Posted by To Jerry on November 24, 1999 at 00:25:12:
In Reply to: what philosophical theories are there in Japanese woodcut art posted by Jerri Latimer on October 30, 1999 at 21:59:16:
That's an interesting question. I'll give my version of an answer.
Ukiyo-e are remarkable in being for the most part entirely non-intellectual. They praised pleasure, beauty, style and entertainment. In that, they were not unlike contemporary posters of movie stars and pretty girls, with an occasional landscape or picture of a tough guy.
However, nothing is without intellectual background and significance, even the anti-intellectual. Perhaps if you change the "behind" of your question to an "in" you might have more answers.
Ukiyo-e, in stresssing a hedonistic, pleasure-based view of the world were an implicit challenge to the Confucianism that was the dominant political ideology of the time. Furthermore, in developing a culture of the city commoners (chonin) they established an alternative worldview for this class, giving them cultural--if not political--clout. Though relying heavily on themes from classical art/literature, ukiyo-e often parodied these themes, taking a satirical stance towards traditional culture and the dominant ideology.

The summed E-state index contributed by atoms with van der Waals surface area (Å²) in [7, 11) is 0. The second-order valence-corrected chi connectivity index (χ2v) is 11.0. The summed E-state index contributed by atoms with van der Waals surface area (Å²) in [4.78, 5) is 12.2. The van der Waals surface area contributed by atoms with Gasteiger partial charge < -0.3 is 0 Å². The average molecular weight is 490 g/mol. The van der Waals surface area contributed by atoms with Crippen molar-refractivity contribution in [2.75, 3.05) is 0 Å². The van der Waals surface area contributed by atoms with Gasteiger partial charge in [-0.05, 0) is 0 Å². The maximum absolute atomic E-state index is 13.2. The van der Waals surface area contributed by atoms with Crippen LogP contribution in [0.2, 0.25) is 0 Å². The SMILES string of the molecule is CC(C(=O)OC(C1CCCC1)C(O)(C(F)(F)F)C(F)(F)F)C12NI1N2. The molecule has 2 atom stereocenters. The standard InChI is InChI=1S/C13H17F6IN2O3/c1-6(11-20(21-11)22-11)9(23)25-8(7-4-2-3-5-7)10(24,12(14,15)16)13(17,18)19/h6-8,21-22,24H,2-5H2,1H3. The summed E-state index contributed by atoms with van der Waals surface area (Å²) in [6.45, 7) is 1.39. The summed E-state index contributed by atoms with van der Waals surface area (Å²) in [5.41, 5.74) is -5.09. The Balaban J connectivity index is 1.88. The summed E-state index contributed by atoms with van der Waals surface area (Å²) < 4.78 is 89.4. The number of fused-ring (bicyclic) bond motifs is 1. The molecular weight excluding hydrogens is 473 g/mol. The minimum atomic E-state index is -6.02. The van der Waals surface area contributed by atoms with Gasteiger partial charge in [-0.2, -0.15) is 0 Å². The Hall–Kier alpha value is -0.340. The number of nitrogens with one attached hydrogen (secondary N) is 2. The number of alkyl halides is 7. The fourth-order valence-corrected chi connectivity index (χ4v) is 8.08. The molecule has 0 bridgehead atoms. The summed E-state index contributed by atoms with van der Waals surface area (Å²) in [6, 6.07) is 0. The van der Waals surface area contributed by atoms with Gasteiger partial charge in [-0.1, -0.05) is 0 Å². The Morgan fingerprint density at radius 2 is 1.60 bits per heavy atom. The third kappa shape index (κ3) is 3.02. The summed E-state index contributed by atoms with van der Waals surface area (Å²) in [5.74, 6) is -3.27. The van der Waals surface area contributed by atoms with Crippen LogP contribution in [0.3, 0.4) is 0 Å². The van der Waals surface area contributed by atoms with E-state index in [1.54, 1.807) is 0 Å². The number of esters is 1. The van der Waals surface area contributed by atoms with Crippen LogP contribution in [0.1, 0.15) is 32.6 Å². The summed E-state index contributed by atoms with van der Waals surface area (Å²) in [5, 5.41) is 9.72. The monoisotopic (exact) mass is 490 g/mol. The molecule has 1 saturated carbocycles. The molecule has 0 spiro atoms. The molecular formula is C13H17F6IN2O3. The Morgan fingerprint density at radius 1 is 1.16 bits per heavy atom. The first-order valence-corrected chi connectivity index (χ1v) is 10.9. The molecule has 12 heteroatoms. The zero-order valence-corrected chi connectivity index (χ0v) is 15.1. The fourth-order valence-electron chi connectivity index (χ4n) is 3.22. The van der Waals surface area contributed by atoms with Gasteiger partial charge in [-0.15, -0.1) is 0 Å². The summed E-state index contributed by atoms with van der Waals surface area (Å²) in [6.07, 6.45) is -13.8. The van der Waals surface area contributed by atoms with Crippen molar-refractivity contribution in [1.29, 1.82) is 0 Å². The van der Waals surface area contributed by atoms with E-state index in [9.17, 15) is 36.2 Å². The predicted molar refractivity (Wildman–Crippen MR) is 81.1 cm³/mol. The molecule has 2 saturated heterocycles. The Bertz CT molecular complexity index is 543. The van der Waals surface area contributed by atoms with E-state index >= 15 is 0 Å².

Please post your paper's highlights when you're through.
: I hope that someone can help me. I am doing a paper for class on Japanese Woodcut art (wood print art)
: And I was wondering if anyone knew of any philosophical, political, or religious theories behind it.
: Any information that would lead me to a more direct research would be greatly appreciated.
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